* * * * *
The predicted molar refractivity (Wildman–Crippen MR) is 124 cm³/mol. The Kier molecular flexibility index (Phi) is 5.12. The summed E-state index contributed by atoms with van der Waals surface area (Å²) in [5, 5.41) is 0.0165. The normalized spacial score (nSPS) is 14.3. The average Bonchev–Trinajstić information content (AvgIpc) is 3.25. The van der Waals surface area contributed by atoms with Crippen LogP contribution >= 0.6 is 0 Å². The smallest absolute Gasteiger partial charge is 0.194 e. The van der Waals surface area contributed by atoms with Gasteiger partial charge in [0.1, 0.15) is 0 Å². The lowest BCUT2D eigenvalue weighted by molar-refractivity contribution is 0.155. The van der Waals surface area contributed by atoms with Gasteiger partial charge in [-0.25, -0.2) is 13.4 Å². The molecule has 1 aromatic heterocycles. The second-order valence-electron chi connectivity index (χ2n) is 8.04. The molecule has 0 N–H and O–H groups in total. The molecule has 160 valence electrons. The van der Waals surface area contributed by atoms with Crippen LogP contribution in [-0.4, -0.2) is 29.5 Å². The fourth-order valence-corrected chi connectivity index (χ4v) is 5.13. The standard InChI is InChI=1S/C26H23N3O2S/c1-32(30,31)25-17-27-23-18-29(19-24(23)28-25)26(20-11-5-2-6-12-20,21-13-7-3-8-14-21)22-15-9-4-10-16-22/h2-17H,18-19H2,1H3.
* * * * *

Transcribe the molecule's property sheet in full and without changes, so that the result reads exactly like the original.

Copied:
The predicted molar refractivity (Wildman–Crippen MR) is 124 cm³/mol. The Kier molecular flexibility index (Phi) is 5.12. The summed E-state index contributed by atoms with van der Waals surface area (Å²) in [5, 5.41) is 0.0165. The normalized spacial score (nSPS) is 14.3. The average Bonchev–Trinajstić information content (AvgIpc) is 3.25. The van der Waals surface area contributed by atoms with Crippen LogP contribution >= 0.6 is 0 Å². The smallest absolute Gasteiger partial charge is 0.194 e. The van der Waals surface area contributed by atoms with Gasteiger partial charge in [0.1, 0.15) is 0 Å². The lowest BCUT2D eigenvalue weighted by molar-refractivity contribution is 0.155. The van der Waals surface area contributed by atoms with Gasteiger partial charge in [-0.25, -0.2) is 13.4 Å². The molecule has 1 aromatic heterocycles. The second-order valence-electron chi connectivity index (χ2n) is 8.04. The molecule has 0 N–H and O–H groups in total. The molecule has 160 valence electrons. The van der Waals surface area contributed by atoms with Crippen LogP contribution in [-0.4, -0.2) is 29.5 Å². The fourth-order valence-corrected chi connectivity index (χ4v) is 5.13. The standard InChI is InChI=1S/C26H23N3O2S/c1-32(30,31)25-17-27-23-18-29(19-24(23)28-25)26(20-11-5-2-6-12-20,21-13-7-3-8-14-21)22-15-9-4-10-16-22/h2-17H,18-19H2,1H3.